Saturday I put up our lovely little live tree, yesterday I got Mother’s up for her, and last night we had the pleasure of seeing our boy Jude sing his heart out at the Immaculate Conception School children’s Christmas concert. He’s such a handsome, big boy.

I’ll end this short post with a couple of random things that made me smile the past few days. Since Washington state legalized pot, the Seattle police department has invoked The Dude in its outreach campaign to stress the limits of the legality. “The Dude abides and says, ‘take it inside” is one of their slogans.


(I’d like for them to have said “toke it inside,” but that’s the editor in me.)

And in today’s Zits comic strip, dorko Dad, a baby boomer like yours truly, is sporting a Humble Pie T-shirt.

Gotta love it. Happy December.


When Petula Clark was belting out “Downtown” on KAAY (1090 on your dial) or on the Ed Sullivan Show – or on my little stereo, because, yes, I owned the album in elementary school – the lyrics weren’t far-fetched at all.

Even in Little Rock, Arkansas, before the late 1970s, downtown was exciting, vibrant, a place to be. Few things were more thrilling in junior high in the late ‘60s than getting up on a Saturday morning, getting dolled up in our mod clothes (and, once we were allowed to wear it, our mod Yardley of London makeup) and catching the bus from Indian Hills to downtown Little Rock for the day.

Oh, the stories I could tell, the memories I could share – and I will, but not right now. Because downtown is alive again, or at least waking up, and that’s what this is about.

Exciting times are here for downtown dwellers, thanks to people with vision – like our friend and Southside Main Street Patron Saint Anita Davis, she of Bernice Garden, the mural next to The Root Cafe, the Cornbread Festival, and a host of other SOMA projects.

Tonight was the fourth Bernice Garden Sculpture Party and Fall Fest. It was hopping and happening, and if you missed it, you missed out.

Bernice Garden has brought so much to the Southside Main Street area. Anita Davis, SOMA patron saint, is the owner – and the striking lady in black and white in the center of the photo, which I shot with my iPhone. Should have brought the big Nikon because the Sculpture party was a beautiful sight. And site.

We were a little south of the old downtown retail area of the bus trips of old, but I still managed to run into two high school friends, just like in the old days.

My friend Kerry owns Dreamland Ballroom, another downtown-revival dream-coming-true. We’re so proud of what she’s doing to restore a noble building with an important history.

Visiting with my friend Toni made me feel like a kid again, even as we discussed our impending 40-year high school reunion. (What? Us??)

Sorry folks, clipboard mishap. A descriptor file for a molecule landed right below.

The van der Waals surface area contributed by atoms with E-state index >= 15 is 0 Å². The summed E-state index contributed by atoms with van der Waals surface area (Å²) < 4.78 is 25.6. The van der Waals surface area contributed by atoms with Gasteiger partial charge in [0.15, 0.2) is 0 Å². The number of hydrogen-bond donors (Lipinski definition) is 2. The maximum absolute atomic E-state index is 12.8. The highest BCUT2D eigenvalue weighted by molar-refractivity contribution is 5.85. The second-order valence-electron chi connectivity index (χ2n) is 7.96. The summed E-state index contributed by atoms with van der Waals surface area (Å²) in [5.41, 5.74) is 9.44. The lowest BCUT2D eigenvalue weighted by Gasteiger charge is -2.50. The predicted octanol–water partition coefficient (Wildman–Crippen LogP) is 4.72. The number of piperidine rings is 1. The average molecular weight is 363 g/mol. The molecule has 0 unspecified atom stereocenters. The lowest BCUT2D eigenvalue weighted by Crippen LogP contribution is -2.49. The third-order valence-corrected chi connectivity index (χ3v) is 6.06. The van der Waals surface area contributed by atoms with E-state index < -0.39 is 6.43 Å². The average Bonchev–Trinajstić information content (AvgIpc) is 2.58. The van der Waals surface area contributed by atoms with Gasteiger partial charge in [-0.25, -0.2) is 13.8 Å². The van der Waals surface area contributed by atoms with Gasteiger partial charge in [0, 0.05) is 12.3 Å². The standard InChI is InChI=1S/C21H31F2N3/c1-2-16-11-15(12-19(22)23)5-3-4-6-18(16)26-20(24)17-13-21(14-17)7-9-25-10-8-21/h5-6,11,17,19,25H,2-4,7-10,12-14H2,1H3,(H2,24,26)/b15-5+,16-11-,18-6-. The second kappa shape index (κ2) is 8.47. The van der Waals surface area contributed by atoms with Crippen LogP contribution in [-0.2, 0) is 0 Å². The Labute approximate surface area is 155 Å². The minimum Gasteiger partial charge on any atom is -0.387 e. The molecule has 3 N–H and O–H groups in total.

This has been a good week for downtowners, and Tuesday was a huge day for the future of downtown. I was moved to tears by the presentation at City Hall of plans (and hopes and dreams) for the creative corridor that is in the works thanks to an Our Town grant from the National Endowment for the Arts, matching city funds, private investments and more people with vision.

The photos of downtown in the glory days had to have made more eyes than mine misty, but the incredible vision of Stephen Luoni and Marlon Blackwell for the future that could await us is what moves me so – and fills me with hope.

The fences are up around the buildings between Capitol and Sixth. The Rep (where compadre and fellow downtowner Julia and I saw a great Henry V Wednesday night) is going to have artsy neighbors. It’s happening, baby.

Believe it or nay-say (as many continue to do), but exciting times are returning to downtown. You wait and see. The baby steps toward revitalization are getting a longer. Before you know it, we’ll be making great strides.

And someday my grandkids will be talking about the fun they have downtown.

Do you want to know a secret?

OK, here’s the thing. For a few months, I’ve been sitting on a secret: My friend Julia (Cason) and I have quietly been building a stash of our  wares. We’ve been busy creating, and between that, school and grandkids, The Lolly Diaries have taken a hit.

(School’s out for summer for us big kids, so I’ll do better.)

Julia and I have a web business in our future, but in the meantime, we go live Sunday from 10-2 at the Bernice Garden Farmers Market. If you’re in the Little Rock area, come see us at Daisy Bates and Main. We’ll be there every week.

We’ll have one-of-a-kind aprons (some from vintage fabrics); upcycled denim jackets, shorts and skirts; cool dog toys and accessories; upcycled/recycled purses; occasional mosaics – and whatever else strikes our fancy, I suppose.

We have a business name, VernaJewel, after my ever-so-creative and talented grandmother. We have business cards. We have enthusiasm and supportive husbands.

We even have T-shirts.

Stay tuned for unfolding developments. In the meantime, here’s a peek.

Vintage fabric finds (the top three) and more.

Aprons, aprons everywhere.

The psychedelic fabric is vintage 1970s.